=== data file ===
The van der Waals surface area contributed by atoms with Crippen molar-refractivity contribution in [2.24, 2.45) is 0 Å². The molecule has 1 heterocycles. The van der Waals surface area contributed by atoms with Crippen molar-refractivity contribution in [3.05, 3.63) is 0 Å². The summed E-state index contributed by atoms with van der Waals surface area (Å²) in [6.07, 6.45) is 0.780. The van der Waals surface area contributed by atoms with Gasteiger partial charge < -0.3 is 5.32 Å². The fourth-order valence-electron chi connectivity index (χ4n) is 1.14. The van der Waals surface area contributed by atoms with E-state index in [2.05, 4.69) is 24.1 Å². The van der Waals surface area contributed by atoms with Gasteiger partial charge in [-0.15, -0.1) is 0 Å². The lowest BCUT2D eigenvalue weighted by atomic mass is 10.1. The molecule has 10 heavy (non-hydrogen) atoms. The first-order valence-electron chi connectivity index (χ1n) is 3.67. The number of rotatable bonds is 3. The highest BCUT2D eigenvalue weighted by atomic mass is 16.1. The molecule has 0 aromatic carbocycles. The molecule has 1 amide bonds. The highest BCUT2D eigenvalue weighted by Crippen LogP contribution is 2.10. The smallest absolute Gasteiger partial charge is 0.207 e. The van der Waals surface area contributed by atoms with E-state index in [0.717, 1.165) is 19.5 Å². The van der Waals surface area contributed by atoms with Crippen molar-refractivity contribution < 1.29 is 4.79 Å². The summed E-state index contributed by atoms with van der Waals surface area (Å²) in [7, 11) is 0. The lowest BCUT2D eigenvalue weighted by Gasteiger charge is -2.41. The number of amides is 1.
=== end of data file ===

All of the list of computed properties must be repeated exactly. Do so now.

The van der Waals surface area contributed by atoms with Crippen molar-refractivity contribution in [2.24, 2.45) is 0 Å². The molecule has 1 heterocycles. The van der Waals surface area contributed by atoms with Crippen molar-refractivity contribution in [3.05, 3.63) is 0 Å². The summed E-state index contributed by atoms with van der Waals surface area (Å²) in [6.07, 6.45) is 0.780. The van der Waals surface area contributed by atoms with Gasteiger partial charge < -0.3 is 5.32 Å². The fourth-order valence-electron chi connectivity index (χ4n) is 1.14. The van der Waals surface area contributed by atoms with E-state index in [2.05, 4.69) is 24.1 Å². The van der Waals surface area contributed by atoms with Gasteiger partial charge in [-0.15, -0.1) is 0 Å². The lowest BCUT2D eigenvalue weighted by atomic mass is 10.1. The molecule has 10 heavy (non-hydrogen) atoms. The first-order valence-electron chi connectivity index (χ1n) is 3.67. The number of rotatable bonds is 3. The highest BCUT2D eigenvalue weighted by atomic mass is 16.1. The molecule has 0 aromatic carbocycles. The molecule has 1 amide bonds. The highest BCUT2D eigenvalue weighted by Crippen LogP contribution is 2.10. The smallest absolute Gasteiger partial charge is 0.207 e. The van der Waals surface area contributed by atoms with E-state index in [0.717, 1.165) is 19.5 Å². The van der Waals surface area contributed by atoms with Crippen molar-refractivity contribution < 1.29 is 4.79 Å². The summed E-state index contributed by atoms with van der Waals surface area (Å²) in [7, 11) is 0. The lowest BCUT2D eigenvalue weighted by Gasteiger charge is -2.41. The number of amides is 1.